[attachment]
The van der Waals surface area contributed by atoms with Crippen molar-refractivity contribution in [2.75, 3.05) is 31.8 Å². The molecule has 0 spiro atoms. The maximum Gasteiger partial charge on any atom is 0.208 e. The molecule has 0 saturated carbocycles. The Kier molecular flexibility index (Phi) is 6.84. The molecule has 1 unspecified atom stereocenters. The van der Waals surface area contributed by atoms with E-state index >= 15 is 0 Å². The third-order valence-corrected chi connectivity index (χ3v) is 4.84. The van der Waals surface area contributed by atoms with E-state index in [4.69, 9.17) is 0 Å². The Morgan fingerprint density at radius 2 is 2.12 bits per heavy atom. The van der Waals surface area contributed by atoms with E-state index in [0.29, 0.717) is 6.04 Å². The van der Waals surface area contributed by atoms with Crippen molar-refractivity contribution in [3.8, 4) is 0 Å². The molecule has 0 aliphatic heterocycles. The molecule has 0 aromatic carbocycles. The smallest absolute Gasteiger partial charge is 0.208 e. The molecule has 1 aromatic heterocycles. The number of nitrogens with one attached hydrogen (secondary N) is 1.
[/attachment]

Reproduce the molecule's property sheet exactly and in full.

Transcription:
The van der Waals surface area contributed by atoms with Crippen molar-refractivity contribution in [2.75, 3.05) is 31.8 Å². The molecule has 0 spiro atoms. The maximum Gasteiger partial charge on any atom is 0.208 e. The molecule has 0 saturated carbocycles. The Kier molecular flexibility index (Phi) is 6.84. The molecule has 1 unspecified atom stereocenters. The van der Waals surface area contributed by atoms with E-state index >= 15 is 0 Å². The third-order valence-corrected chi connectivity index (χ3v) is 4.84. The van der Waals surface area contributed by atoms with E-state index in [4.69, 9.17) is 0 Å². The Morgan fingerprint density at radius 2 is 2.12 bits per heavy atom. The van der Waals surface area contributed by atoms with E-state index in [0.29, 0.717) is 6.04 Å². The van der Waals surface area contributed by atoms with Crippen molar-refractivity contribution in [3.8, 4) is 0 Å². The molecule has 0 aliphatic heterocycles. The molecule has 0 aromatic carbocycles. The smallest absolute Gasteiger partial charge is 0.208 e. The molecule has 1 aromatic heterocycles. The number of nitrogens with one attached hydrogen (secondary N) is 1.